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How to shed debt and start 2023 on the right financial foot

Americans face mounting credit card debt
Americans face mounting burden of credit card debt 02:48

A large share of Americans say one of their top financial resolutions is to pay off burdensome debt in 2023. 

Of the Americans who plan to make a financial resolution this year, 32% say they want to reduce their debt loads, according to a study from Fidelity Investments. That goes hand in hand with 39% who say they want to save more, and 28% who want to spend less, according to the survey. 

Another survey from The Ascent found that of the two-thirds of Americans who plan to make a financial resolution for the new year, 53% say paying off debt is their top goal. 

Yet just thinking about one's debt, let alone making a plan and taking steps to reducing it, can be a daunting task. In the following, experts outline tips for getting started and chipping away at different types of debt, from credit cards to car loans. 

Go on a "credit card diet" 

For starters, taper your spending and avoid acquiring more debt. 

If you tend to rack up credit card debt easily, consider transferring your spending to a debit card, or paying for things with cash.

"You could put $50 on a card here, a few hundred there, and it can add up if you're not prepared," said Meredith Stoddard, vice president of life events planning at Fidelity Investments. "Set yourself up for success by making it harder to spend."

"A lot of people have a habit of putting things on credit cards when they don't have the money," said Katie Brewer, a Dallas, Texas-based certified financial planner. "Balance the budget. Go on a credit card diet. That is the first way to stop the accumulation."

Make a budget and understand how much money you're earning and spending each month. For example, lower your spending by culling your streaming subscriptions or cutting out an expensive gym membership. Increase your income by selling unwanted goods, taking on a side gig or renting out a room in your house on a temporary basis.

"Then you will have extra money to put toward actually paying off that debt," Brewer said. 

Write down your debt

Experts also suggest tallying up your existing debt and writing it down in black and white. 

"Debt is often started and compounded by a lack of organization," said Emily Irwin, senior director at Wells Fargo Wealth and Investment Management. "Track your spending and make a list of your expenses including your monthly debt payments on student loans, auto loans, and things that are fixed and nondiscretionary." 

In other words, "Do a financial check-in to make sure you're not overspending on a monthly basis," she added.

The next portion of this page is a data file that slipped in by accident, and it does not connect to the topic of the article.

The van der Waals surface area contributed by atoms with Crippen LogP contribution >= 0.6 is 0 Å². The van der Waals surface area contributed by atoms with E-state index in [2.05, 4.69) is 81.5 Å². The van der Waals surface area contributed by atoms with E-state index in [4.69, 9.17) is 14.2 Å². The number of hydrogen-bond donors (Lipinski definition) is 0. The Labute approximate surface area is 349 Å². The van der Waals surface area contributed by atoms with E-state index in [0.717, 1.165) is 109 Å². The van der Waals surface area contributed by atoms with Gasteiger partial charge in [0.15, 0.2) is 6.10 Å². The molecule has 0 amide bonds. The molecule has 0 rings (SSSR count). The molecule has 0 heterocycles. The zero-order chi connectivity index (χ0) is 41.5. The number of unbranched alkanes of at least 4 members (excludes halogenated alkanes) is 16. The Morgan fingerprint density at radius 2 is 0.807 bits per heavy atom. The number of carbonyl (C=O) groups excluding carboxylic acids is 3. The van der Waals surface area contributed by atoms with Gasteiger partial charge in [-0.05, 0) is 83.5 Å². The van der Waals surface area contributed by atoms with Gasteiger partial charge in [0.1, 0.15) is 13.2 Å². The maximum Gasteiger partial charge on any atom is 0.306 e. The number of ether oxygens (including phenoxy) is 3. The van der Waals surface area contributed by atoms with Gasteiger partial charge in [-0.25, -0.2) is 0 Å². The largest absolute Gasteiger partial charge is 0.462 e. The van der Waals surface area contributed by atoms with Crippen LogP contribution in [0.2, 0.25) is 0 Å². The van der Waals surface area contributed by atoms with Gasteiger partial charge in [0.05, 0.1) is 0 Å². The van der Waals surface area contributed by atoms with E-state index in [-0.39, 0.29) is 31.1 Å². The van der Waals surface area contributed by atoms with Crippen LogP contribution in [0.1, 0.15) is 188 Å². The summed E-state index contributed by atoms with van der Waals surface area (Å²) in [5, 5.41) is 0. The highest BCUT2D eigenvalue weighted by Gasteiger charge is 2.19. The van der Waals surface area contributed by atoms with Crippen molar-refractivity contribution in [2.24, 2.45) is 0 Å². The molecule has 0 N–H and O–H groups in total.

Also make sure you're aware of the interest rates associated with each debt load. It can be hard to locate the interest rate you're being charged on debt through a lender's mobile app or website, but they are required by law to disclose that rate on your statement. 

Tackle high-interest debt first

Focus on paying down high-interest debt first, since it's the most expensive to carry. It's also worth contacting your lender and asking for a lower-interest rate. 

"Call your credit card issuer and ask for a lower rate. It's one of those things that sounds kind of absurd, but about 70% of people who ask for a lower rate on their credit card get one," said Matt Schulz, chief credit analyst at LendingTree. "It is worth the call, given how high those success rates are." 

Credit card companies compete on rates, so they try to stand out in a competitive field.

How to navigate debt and inflation this holiday shopping season 01:50

"People have a lot of lifetime value in the banks' eyes because the longer you have the card, the more you spend on it and the more banks make off of you," Schulz said. 

Irwin, of Wells Fargo, also recommends tackling your highest-interest debt first, regardless of the principal amount. 

Once you pay off your highest piece of debt, it will free up funds to begin tackling your next piece of debt. 

Zero-percent balance transfer credit card

Consolidating debt can make it easier to manage if it feels like it's coming at you from every angle. 

"If your debt is scattered across four credit cards, you have so many bills coming in that sometimes you miss something," Irwin said. 

Consider transferring your debt to a credit card with an introductory 0% interest rate.

"It can seem weird to people to tackle credit card debt by getting a new credit card, but the amount of interest you can save if you use one of these cards wisely can be really significant and can dramatically reduce the amount of time it takes to pay that balance off," Schulz said. 

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